Friday, 7 October 2016

That Post-Book Feeling

From Artodyssey

Speak to any devout reader and they will be able to identify with the idea of a Post-Book Feeling. Non-readers might find it a harder concept to get their heads around, especially as there are several options for PBF depending on the book, your experience of it and what brought it into your hands in the first place.

The best PBF is the one you get after you have just finished a book that you found AMAZING. It transported you, elevated you, swept you away, took you out of yourself and maybe even blew your mind. It is not a common feeling, and I think as you get older and read more the chances of getting it are decreased. When it happens it is a precious thing. I often need to have a walk afterwards, feeling the book lingering around me, not wanting to get back in to my normal life for a little while. Alternatively, if the conclusion has been particularly exhausting, lying down on the bed or on the sofa is required as the aftershocks of the story play through you.

Image from Pinterest

The second best PBF is when you re-read a book that gave you the experience above and you find it just as satisfying as the first time, maybe even more so as you didn't have the urgent rush to read, read, read and could savour the journey more as you know what the destination is.

There are other types of PBF, and not all of them are great.

There's the PBF you get after re-reading a book you loved only to find that the years have not been kind and the story no longer connects with you as it once did. It's disappointment and sadness and the nostalgia of that first time all mingled together, leaving you feeling flat and dulled.

Picture taken from Manor Books

Finishing a book that was a duty read carries it's own specific PBF. Maybe it was a set text from school or work, or a gift from a relative or friend who keeps prompting you on what you thought of it, or a text from a book group that you are finding particularly tedious - whatever, you didn't actively choose it and the book is not your cup of tea and it takes you away from other precious time you could be spending on reading something else. When the book is finished you can mentally tick a box and turn to your to-read pile with relish.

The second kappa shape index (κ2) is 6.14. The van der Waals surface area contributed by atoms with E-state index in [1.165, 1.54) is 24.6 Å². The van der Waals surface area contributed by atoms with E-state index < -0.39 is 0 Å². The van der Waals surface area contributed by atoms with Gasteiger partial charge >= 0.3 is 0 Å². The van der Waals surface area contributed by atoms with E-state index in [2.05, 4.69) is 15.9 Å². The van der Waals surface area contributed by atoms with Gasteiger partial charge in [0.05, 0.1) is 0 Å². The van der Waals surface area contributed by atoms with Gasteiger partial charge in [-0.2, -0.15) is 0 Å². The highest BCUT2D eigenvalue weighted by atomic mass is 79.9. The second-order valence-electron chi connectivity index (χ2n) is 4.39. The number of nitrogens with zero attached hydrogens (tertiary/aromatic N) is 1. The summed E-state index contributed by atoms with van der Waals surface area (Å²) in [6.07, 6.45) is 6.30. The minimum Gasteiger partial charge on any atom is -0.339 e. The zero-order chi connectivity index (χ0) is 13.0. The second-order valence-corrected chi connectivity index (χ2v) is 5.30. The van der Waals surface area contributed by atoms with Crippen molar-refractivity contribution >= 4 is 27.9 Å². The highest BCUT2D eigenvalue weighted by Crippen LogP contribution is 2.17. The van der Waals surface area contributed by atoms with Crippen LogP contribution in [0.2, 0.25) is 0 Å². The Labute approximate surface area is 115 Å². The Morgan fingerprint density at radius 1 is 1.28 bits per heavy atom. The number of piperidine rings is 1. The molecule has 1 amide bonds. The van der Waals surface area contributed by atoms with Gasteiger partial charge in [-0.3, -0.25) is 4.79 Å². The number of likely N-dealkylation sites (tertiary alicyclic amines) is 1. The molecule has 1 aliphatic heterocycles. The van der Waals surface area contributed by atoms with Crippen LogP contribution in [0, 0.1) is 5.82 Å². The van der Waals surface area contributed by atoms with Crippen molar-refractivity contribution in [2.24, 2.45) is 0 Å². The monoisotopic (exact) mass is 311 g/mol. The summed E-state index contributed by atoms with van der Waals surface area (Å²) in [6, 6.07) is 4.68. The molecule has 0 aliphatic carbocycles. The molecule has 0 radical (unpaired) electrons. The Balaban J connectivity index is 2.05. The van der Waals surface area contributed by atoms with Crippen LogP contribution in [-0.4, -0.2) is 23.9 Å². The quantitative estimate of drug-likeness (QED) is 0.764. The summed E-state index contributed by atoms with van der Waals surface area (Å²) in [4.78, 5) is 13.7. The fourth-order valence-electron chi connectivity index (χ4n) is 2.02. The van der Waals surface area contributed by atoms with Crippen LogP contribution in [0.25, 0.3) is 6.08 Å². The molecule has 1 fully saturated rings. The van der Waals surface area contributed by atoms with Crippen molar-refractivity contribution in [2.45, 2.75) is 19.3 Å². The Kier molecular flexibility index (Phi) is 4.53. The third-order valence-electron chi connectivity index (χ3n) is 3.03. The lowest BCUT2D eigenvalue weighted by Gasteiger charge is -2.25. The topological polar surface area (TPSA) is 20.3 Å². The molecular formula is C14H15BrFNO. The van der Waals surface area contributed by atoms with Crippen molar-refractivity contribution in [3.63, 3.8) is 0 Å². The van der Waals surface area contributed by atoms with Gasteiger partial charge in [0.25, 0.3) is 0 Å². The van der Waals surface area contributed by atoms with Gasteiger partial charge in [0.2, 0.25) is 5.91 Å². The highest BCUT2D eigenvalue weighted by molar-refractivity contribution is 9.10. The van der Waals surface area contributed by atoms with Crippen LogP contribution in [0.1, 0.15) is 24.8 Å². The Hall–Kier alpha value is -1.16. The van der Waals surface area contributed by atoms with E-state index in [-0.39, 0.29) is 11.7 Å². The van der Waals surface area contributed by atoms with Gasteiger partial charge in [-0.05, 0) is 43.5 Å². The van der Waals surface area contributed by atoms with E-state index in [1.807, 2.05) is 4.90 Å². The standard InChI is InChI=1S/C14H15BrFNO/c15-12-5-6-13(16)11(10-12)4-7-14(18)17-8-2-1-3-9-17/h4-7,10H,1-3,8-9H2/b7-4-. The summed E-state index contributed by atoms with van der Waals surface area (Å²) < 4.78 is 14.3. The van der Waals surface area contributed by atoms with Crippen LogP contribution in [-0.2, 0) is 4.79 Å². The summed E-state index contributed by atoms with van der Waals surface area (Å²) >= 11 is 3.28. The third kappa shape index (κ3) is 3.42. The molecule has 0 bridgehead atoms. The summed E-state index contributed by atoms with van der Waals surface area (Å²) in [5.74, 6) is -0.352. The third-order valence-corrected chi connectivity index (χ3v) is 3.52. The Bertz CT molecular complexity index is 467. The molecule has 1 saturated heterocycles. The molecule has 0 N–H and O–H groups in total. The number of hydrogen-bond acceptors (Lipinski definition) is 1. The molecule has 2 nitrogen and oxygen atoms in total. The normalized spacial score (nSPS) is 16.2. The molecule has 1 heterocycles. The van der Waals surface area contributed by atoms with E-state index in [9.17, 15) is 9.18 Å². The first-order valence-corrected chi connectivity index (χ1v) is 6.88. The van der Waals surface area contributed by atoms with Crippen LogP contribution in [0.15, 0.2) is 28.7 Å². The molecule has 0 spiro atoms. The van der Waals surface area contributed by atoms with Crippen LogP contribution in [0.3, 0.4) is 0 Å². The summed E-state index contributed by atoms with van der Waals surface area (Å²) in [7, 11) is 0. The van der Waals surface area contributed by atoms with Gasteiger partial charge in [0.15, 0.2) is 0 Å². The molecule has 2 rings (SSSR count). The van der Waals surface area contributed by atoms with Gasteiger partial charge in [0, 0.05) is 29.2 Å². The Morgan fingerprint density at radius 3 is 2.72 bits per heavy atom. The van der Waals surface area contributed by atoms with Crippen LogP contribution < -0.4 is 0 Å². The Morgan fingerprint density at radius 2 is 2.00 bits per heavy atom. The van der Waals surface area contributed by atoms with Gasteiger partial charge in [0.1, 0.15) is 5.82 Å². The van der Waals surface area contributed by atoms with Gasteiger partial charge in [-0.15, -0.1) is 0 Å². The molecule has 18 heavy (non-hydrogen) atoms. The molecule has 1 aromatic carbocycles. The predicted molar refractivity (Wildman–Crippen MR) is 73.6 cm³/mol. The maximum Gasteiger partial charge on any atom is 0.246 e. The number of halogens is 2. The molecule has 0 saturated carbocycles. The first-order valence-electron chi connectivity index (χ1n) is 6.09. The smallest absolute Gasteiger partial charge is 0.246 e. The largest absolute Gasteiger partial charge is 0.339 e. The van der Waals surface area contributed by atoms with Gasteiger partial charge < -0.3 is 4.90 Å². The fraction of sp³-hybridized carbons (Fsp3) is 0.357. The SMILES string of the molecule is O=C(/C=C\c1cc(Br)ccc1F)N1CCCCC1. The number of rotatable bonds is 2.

The cosy PBF is one of my favourites. You get this from re-reading a beloved book, often one from childhood (my top childhood choice is Matilda by Roald Dahl) where you have read the story so many times you know what's coming but you still read it anyway. 

You can also get that cosy PBF from reading a new book by an author you enjoy who always writes in the same predictable way and can be guaranteed to give you a similar kind of ride as the last 4 books he or she wrote. I confess I don't tend to have this one much as there are so many authors out there to be tried in the years I have left to sample them.

Each Reading is like a Little Ark - From Teaching Literacy

A rare PBF is the shared PBF. You and a friend were reading the same book at the same time and loved it equally and so can spend a rapturous hour over food/chocolate/coffee/cocktails (delete as applicable to you) reliving the book and sharing your favourite bits of the story. Book groups facilitate this to a degree though its very rare to get a number of people together who all adored the same book. Yes, you can get people together who liked and enjoyed the same book but I can't think of a single reading group I've been to where everyone felt the same level of delight over one book.

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